Grassley: Treasury Misses the Mark on Chance to Shut Down Charitable Loopholes


To:    Reporters and Editors

Re:    Study on asset-housing tax-exempt structures

Da:    Tuesday, Dec. 6, 2011

The Treasury Department this week released a study on supporting organizations and donor-advised funds that was mandated by the Pension Protection Act of 2006 at the behest of the leaders of the Senate Finance Committee and House Ways and Means Committee.  Sen. Chuck Grassley, as chairman of the Senate Committee on Finance in 2006, championed this study to understand what issues still needed to be addressed after the Pension Act curbed only the most blatantly abusive transactions.  Grassley has long been concerned about abuses of tax law through tax-exempt organizations such as donor-advised funds and supporting organizations. In October, Grassley highlighted how the George Kaiser Family Foundation converted from a private foundation to a supporting organization about ten years ago and as a result, likely had more money to invest in the failed Solyndra energy company than it otherwise would have. Taxpayers lost money through the government’s $535 million loan guarantee for Solyndra and also on the tremendous subsidy the government provided the George Kaiser Family Foundation through the charitable contribution deduction.  In October, Grassley cited that example in a letter to the IRS and Treasury, urging completion of the study mandated in 2006.  Grassley made the following comment on the newly released study, which is available here.

“The study is disappointing and unresponsive. It doesn’t advance the ball in closing abusive loopholes. If anything, it gives abusive organizations cause for celebration.  The Treasury Department seems to be forgetting that for years, supporting organizations and donor-advised funds were on the IRS’ annual ‘Dirty Dozen’ list of tax scams. Even the current list includes ‘abuse of charitable organizations and deductions.’  Yet the Treasury study discusses the status quo and pay-out rates as if there’s no cause for worry.  Treasury apparently thinks Congress fixed problems with supporting organizations and donor-advised funds in 2006.  In fact, Congress fixed a limited area and asked the IRS and Treasury to help us fix the rest.  The study doesn’t offer any kind of road map about problems.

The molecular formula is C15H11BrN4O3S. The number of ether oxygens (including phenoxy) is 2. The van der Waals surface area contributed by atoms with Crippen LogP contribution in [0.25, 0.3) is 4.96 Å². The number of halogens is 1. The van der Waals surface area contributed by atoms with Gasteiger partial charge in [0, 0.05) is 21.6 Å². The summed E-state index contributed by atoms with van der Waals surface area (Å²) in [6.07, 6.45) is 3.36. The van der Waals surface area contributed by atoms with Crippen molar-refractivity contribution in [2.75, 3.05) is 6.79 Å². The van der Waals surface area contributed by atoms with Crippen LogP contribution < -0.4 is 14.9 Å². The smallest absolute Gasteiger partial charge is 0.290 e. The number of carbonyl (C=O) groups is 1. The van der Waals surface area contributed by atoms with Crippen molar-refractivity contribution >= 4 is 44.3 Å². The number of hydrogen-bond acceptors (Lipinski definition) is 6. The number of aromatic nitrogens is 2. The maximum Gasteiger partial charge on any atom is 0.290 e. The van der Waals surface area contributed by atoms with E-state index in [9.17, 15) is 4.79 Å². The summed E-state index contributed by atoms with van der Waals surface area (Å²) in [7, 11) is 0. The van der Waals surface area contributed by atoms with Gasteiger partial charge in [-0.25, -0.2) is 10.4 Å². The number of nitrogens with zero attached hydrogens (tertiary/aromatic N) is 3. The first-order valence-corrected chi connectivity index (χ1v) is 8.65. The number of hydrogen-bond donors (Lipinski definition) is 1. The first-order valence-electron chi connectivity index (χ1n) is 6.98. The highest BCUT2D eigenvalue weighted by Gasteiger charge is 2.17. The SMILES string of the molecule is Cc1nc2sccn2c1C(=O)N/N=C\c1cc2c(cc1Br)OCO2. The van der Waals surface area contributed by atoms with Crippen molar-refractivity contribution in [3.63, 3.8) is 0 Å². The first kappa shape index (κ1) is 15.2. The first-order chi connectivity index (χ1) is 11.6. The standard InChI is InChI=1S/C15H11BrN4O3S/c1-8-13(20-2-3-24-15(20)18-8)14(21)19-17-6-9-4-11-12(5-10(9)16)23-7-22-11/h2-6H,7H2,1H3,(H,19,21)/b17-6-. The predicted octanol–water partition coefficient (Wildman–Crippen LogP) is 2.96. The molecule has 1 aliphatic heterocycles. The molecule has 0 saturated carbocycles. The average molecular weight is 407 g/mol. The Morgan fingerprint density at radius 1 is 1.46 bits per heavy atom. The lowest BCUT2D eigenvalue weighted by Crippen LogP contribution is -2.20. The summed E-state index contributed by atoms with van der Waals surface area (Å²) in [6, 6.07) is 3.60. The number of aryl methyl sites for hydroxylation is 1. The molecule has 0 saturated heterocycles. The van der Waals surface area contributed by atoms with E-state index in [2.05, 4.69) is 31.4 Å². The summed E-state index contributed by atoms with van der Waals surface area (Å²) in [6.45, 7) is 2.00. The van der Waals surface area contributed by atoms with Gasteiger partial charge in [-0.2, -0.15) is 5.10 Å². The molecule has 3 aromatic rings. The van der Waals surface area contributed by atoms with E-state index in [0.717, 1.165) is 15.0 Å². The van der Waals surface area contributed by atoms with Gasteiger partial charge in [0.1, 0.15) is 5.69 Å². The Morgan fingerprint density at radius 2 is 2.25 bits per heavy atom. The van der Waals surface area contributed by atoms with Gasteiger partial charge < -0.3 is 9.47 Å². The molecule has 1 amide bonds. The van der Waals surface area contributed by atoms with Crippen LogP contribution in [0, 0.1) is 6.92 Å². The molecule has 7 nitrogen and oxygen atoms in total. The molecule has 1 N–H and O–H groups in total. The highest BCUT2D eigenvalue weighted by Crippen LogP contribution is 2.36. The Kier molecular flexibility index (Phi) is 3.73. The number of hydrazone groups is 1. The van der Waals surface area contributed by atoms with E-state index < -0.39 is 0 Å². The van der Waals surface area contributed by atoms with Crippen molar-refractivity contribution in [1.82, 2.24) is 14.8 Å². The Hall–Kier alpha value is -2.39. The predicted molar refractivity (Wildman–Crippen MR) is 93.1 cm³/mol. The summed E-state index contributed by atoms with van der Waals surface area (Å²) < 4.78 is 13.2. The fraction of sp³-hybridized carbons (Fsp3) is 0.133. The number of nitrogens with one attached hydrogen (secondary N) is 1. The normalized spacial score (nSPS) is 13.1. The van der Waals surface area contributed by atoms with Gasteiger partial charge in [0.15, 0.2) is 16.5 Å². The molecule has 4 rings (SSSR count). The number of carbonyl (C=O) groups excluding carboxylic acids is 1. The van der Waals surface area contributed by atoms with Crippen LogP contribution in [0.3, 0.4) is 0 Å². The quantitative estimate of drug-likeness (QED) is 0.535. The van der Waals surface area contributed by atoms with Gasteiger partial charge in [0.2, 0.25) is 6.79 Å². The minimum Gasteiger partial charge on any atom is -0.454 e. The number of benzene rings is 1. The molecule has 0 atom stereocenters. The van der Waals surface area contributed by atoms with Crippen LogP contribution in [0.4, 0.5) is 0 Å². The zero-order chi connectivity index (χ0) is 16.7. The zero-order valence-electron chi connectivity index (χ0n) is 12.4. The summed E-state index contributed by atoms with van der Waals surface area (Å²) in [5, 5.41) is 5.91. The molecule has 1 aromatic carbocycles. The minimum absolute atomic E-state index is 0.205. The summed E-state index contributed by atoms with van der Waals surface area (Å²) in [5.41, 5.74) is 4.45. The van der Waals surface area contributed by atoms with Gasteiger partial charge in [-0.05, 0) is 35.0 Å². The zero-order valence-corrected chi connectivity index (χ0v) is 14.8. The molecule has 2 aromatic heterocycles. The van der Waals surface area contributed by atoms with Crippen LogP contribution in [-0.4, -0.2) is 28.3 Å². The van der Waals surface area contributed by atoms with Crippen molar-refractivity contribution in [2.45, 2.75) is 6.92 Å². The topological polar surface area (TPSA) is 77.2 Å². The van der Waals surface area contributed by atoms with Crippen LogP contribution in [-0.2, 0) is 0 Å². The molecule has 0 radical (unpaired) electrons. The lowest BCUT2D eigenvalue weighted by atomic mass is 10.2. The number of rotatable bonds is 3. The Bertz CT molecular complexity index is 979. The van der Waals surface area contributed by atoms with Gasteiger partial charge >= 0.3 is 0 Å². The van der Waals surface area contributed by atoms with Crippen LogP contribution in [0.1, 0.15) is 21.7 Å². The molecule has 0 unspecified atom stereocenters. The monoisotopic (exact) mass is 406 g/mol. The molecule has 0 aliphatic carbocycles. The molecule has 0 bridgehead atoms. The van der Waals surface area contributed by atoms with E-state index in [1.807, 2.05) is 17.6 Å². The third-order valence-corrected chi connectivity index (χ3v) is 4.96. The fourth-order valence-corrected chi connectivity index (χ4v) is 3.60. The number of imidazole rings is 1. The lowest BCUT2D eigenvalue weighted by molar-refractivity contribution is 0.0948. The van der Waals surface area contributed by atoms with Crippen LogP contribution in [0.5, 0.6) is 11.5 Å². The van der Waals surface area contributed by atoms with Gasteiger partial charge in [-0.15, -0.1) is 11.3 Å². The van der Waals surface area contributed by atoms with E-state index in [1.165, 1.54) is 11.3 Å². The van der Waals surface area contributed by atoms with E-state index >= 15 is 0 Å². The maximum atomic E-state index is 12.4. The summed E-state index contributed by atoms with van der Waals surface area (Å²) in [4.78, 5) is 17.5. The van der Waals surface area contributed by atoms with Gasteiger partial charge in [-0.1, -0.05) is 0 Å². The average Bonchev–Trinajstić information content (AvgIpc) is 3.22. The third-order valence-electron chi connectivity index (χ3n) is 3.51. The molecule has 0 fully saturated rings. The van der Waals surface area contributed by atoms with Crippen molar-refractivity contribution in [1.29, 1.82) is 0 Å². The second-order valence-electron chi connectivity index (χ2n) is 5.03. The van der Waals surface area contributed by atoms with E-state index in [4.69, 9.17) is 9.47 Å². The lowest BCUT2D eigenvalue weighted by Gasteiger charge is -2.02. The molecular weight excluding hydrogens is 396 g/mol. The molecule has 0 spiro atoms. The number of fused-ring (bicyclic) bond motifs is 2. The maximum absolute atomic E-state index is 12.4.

“It’s also disappointing that the study used 2006 data. The IRS went to the trouble of revising the Form 990 in 2008 to glean more data from charitable organizations, yet none of the new data was used in this study.

“The study describes average pay-out rates but doesn’t highlight how many of these entities pay out nothing or whether the pay-outs were to other supporting organizations and donor-advised funds. There’s no information on how much money is getting to those who really could benefit from charitable work, which is especially critical in these tough economic times.  The superficial review misses the point of trying to determine whether Congress and the IRS should change the distribution rates and tax benefits that apply to these organizations.

“While the Administration continues to complain about millionaires and tax breaks for the rich, with this report, Treasury is in effect signing off on sweetheart tax breaks for billionaires.  The Administration had a chance to help the poor here but instead signed off on the status quo to the benefit of billionaires. 

“Treasury and the IRS missed an opportunity to shed light on loopholes that taxpayers heavily subsidize yet result in financial gains for a few principals and very little money for charities.  Unlike the Obama Treasury Department, those of us who want to close loopholes will have to keep drilling down.”